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Best Use of Foreshadowing? (Spoilers, lol...)

Original Alear

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Earlier today I set forth to re-consult the works of John Barth, or more specifically a work which goes by the name Chimera. I would have to say that the death of the Chimera in the book constitutes the best/silliest example of foreshadowing I have seen in a work of literature. The entire writing of the work is reconstituted as Bellerophon, a Greek hero for those who don't know, slays the Chimera with a leadened spear (see pencil) tipped with paper inscribed with "magic runes" - that is to say, letters unreadable to the narrative voice which itself is disembodied, though mostly attributed to Bellerophon, whose identity is intentionally confused within the novella - most likely intended to be a copy of the novel itself (an anachronism in a book with frequent use of anachronisms, which might be a sort of twisted way of vaunting the book's status internally by harping on its timelessness, existing not only after but before its creation chronologically in the "false history" within the novel as well as in the true chronology without it).

This has an effect reminiscent of Leibniz's claim in the monadology that each indivisible particle of the universe reflects the whole of the universe - the translation of the book, unreadable to the people of the time, into the narrative flow such that it becomes a piece of itself. The reason why it serves as foreshadowing is that, at the book's end, we find ourselves in a conversation (literally, the father and son chiefly responsible for the conundrum conversing regarding the nature of their experiences) regarding the narrative's structure that ends with the words "It's not a Bellerophoniad, it's a - [Chimera]" leading us to close the book and again view the cover, Chimera by John Barth - the middle of the story, the appearance of the Chimera and of the work within the work, mimics the ending, the appearance of the cover of the book as we close it (the Chimera's literal death within the plot being the first closing, the actual physical closing of the book being the second). There is something of the Ouroboros (tail-devouring world snake) to it.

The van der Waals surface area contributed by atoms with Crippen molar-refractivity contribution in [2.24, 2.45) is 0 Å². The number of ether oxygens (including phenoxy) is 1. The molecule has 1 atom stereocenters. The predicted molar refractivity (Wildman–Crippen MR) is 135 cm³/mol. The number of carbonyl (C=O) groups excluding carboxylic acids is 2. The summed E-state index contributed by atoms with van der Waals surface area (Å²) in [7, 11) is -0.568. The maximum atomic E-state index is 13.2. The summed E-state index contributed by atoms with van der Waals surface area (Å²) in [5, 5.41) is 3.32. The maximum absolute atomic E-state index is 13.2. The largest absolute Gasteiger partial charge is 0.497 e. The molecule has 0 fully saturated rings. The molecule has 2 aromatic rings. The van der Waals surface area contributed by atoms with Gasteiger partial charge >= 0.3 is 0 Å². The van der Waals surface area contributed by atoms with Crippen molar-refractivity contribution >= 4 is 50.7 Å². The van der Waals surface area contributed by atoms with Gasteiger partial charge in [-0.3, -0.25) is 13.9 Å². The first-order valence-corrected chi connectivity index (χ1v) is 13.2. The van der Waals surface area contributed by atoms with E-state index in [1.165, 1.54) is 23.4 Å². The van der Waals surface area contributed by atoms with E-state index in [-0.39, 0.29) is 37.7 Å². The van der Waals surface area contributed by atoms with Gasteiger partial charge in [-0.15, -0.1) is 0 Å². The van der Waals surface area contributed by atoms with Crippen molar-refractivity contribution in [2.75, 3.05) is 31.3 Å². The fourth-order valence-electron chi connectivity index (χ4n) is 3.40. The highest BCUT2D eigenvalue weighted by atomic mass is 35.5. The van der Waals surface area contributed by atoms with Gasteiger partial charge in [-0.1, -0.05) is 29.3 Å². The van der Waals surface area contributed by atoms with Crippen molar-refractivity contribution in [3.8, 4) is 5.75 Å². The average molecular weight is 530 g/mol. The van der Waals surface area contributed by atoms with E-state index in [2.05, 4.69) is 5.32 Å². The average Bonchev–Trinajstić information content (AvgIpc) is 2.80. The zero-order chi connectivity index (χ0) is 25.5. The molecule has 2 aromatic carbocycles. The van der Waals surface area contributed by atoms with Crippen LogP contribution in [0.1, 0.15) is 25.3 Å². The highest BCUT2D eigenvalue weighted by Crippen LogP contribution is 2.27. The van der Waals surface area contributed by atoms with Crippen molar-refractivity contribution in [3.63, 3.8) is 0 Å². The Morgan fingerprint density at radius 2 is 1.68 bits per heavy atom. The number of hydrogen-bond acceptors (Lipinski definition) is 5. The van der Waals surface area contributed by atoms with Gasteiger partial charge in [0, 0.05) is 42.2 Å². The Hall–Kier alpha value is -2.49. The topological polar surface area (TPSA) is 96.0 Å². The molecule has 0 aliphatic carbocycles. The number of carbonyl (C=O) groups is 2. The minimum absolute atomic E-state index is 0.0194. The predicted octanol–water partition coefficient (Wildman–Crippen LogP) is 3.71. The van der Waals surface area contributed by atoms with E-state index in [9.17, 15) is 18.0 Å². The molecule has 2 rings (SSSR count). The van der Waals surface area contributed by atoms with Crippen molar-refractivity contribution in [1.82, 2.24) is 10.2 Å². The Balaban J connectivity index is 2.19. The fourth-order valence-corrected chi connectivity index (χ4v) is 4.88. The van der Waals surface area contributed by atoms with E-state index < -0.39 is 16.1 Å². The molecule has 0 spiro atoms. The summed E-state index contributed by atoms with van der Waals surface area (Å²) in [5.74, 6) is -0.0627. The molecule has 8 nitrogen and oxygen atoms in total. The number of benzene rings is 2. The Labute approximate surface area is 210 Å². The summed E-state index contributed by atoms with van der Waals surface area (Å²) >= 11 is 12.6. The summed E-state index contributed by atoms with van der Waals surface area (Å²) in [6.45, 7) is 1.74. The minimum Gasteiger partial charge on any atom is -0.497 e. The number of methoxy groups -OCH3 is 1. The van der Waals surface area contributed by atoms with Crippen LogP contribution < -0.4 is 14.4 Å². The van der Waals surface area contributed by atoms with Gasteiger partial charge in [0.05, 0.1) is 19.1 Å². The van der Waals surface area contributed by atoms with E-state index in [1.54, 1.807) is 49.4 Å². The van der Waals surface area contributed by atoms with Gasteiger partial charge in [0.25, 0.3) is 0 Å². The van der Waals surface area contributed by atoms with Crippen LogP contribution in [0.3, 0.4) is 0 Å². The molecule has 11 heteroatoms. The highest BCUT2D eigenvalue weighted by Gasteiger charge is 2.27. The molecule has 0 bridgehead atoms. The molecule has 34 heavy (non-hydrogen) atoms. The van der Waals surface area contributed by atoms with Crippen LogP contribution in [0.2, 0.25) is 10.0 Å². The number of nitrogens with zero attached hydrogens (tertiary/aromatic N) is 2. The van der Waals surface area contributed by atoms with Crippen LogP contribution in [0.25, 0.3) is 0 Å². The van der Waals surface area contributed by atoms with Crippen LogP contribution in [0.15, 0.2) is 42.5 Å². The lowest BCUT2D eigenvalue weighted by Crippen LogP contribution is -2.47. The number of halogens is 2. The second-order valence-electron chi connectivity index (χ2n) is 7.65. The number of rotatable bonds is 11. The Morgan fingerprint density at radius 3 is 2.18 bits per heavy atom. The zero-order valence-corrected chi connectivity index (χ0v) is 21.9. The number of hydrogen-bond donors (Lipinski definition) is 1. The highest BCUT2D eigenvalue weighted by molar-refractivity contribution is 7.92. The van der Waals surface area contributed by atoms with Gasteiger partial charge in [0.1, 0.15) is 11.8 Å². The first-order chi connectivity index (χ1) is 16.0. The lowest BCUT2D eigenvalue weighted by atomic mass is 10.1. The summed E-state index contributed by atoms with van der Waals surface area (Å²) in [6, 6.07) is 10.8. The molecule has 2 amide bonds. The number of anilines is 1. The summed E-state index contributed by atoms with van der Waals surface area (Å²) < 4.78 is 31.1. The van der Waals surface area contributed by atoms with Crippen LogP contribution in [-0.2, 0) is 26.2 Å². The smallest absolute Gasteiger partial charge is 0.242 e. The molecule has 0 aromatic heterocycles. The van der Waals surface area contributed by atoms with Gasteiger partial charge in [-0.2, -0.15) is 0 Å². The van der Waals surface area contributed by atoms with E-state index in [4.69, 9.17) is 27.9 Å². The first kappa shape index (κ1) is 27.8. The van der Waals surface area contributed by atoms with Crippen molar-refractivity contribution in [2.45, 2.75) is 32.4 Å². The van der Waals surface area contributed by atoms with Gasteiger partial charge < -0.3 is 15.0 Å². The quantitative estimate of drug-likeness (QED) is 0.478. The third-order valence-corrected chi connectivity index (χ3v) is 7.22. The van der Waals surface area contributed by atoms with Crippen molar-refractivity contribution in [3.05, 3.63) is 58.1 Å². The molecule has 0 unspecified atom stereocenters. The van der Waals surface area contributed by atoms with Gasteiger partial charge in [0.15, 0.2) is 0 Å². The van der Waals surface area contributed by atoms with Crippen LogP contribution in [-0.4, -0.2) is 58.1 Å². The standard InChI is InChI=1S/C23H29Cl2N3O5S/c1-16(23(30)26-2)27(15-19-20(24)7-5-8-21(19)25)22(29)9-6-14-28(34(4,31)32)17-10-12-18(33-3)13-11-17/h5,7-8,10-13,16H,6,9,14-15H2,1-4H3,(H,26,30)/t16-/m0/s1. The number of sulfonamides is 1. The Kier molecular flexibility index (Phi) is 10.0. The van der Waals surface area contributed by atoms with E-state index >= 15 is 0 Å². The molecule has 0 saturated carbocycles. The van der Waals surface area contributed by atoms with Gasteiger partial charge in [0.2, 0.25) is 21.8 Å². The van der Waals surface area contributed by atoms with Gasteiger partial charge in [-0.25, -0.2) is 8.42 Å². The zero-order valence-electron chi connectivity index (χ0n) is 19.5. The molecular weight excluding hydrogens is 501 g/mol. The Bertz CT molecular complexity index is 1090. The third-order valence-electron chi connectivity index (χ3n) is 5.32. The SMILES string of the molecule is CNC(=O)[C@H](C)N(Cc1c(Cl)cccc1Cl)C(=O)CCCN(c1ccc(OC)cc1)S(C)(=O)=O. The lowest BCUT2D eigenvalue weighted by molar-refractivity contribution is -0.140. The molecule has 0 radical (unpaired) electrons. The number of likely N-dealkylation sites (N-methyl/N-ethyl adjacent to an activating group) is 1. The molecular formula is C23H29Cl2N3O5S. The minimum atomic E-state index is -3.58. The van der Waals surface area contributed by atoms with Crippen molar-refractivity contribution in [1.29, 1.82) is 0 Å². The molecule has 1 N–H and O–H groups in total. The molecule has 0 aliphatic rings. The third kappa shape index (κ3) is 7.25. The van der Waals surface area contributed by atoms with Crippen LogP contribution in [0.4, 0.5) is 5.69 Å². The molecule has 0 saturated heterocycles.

Now that I've ruined its best trick for you, go buy it! I say this in part because I believe Chimera was essentially intended as a more obvious-than-normal advertisement for Barth's other books... Seriously though, does any foreshadowing of future events within a work of fiction that you remember strike a similarly strong chord with the entire work? I can think of one other off the top of my head, narrow as my memory is, but I'm confident there are many more...

(I've become a TvTroper)

Edited by Blue Mars
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